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Turkey: Drop Charges Against Transgender Rights Defenders

Five Activists Assaulted by Police, then Charged With Resisting Arrest

Prosecutors should investigate the attacks against five transgender rights activists by police in Ankara and drop all charges against the activists, five human rights organizations said today. In a letter to Turkey's Interior and Justice ministers, the rights organizations said that the police officers responsible for the attack should be held accountable and called for an end to violence against toward transgender people.

The five activists from the Ankara-based transgender rights organization Pembe Hayat were arbitrarily detained and beaten by police officers on May 17, 2010. Following a familiar pattern in Turkey, the five were speedily charged with resisting the police, before the prosecutor had concluded an investigation into their complaint of ill-treatment. Their trial is set for October 21.  If convicted, they face up to three years in prison.  

"Police ought to protect transgender people and their advocates, not attack them," said Hossein Alizadeh, Middle East and North Africa regional coordinator at the International Gay and Lesbian Human Rights Commission. "When police turn into perpetrators, it becomes painfully clear that official apathy allows leeway for attacks on transgender people."

The letter to the Justice and Interior ministers was signed by the International Gay and Lesbian Human Rights Commission (IGLHRC), Human Rights Watch, COC Netherlands, GATE - Global Advocates for Trans Equality, and the European Region of the International Lesbian, Gay, Bisexual, Trans & Intersex Association (ILGA-Europe).

Four police officers from the Esat Police Station stopped the car the in which the activists were riding at about 10:30 p.m. on May 17 and accused them of intending to commit sex work.  The women -Yesim (Duru) Tatlıoğlu, Buse (Bülent) Kılıçkaya, Turkan (Deniz) Kücükkoçak, Selay (Derya) Tunç, and Eser (Nehir) Ulus - phoned for help, prompting 25 local human rights observers to go to the scene. The police forced the five activists out of the car, beat them with batons, kicked them and sprayed them with tear gas. Witnesses told the human rights organizations that the police screamed at the activists, "[f]aggots, next time we will kill you!"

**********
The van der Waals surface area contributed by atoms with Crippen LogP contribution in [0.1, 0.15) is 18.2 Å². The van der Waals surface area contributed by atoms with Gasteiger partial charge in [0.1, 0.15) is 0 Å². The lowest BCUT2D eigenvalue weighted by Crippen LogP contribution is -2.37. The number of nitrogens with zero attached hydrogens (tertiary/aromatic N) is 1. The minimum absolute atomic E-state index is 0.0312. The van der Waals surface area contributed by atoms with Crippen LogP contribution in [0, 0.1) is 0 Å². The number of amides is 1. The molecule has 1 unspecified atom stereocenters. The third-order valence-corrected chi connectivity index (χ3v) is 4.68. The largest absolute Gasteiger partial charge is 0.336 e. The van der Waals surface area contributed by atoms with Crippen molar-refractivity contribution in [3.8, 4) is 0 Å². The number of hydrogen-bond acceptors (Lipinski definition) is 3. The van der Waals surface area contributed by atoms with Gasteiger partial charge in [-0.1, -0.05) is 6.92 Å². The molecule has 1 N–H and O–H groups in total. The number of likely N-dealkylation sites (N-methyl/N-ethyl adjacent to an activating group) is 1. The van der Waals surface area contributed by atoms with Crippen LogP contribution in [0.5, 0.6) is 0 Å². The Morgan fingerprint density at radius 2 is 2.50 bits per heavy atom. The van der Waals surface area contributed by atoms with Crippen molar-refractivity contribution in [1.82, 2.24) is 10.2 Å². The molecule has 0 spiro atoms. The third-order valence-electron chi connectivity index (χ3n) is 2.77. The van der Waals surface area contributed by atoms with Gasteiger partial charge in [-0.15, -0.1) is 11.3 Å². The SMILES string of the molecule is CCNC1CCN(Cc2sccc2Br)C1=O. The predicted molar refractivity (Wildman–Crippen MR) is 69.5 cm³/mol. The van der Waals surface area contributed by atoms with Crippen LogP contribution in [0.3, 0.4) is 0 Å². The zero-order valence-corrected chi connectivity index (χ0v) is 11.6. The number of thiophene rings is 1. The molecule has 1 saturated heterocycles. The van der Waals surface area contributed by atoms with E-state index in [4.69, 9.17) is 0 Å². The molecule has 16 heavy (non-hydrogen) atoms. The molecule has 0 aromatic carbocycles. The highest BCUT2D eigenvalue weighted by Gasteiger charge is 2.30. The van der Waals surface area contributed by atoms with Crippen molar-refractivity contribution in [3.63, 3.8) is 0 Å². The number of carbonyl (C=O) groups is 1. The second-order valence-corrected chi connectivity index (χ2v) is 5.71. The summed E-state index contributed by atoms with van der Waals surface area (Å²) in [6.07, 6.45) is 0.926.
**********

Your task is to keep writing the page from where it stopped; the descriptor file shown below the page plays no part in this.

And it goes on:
"The Turkish government is turning us trans people into criminals, for no other reason than existing. Being trans in Turkey means being judged and condemned just because of what we are," said Mauro Cabral, co-director of Global Advocates for Trans Equality (GATE). "We are the crime: the government abuses us and forces us to live and die outside of the law, instead of protecting us."

Police handcuffed the women, forced them to kneel, and beat their heads and legs while one policeman told them their activism would not protect them. All five women, visibly bruised, were forced into a police van and taken to the police station. Police held them in custody until the next morning. They were officially charged on June 18, 2010.

"In a situation of clear discrimination, the justice system is treating the victims as attackers," said Boris Dittrich, acting director of the Lesbian, Gay, Bisexual and Transgender Rights program at Human Rights Watch. "Turkey needs police who are willing to protect all its people, including transgender individuals."

In their letter, the human rights groups noted that these events are part of a larger pattern of violence and discrimination against transgender people in Turkey. The organizations asked the government to repeal laws, like the Law of Misdemeanors (No. 5326), that facilitate violence against transgender people and instead to put in place effective legal protections against discrimination.

"We are outraged by the unbridled transphobia in a country aspiring to EU membership and cannot accept the repeated unpunished murders and abuse of the transgender population," said Koen van Dijk, executive director of COC Netherlands. "Turkey should uphold its national obligations to provide adequate protection to all people in Turkey, including the transgender population."

Nine transgender people have been killed in Turkey in the last 20 months alone. The most recent murder was on September 19, when a 28-year-old transgender woman, known as Irem Okan (Mesut Şaban) was stabbed to death in her apartment in Bursa. On February 16, in the Fatih area of Istanbul, an unknown person stabbed Aycan (Fevzi) Yener 17 times and slit her throat. On February 8, an unknown person stabbed to death 35-year-old Derya Y. in her home in the Altındağ district of Antalya.

"Turkey should improve the situation for its trans population and develop a strategy to protect their lives," said Evelyne Paradis, executive director of ILGA-Europe. "Police forces should address their current malpractices and instead foster a culture of working with vulnerable groups."

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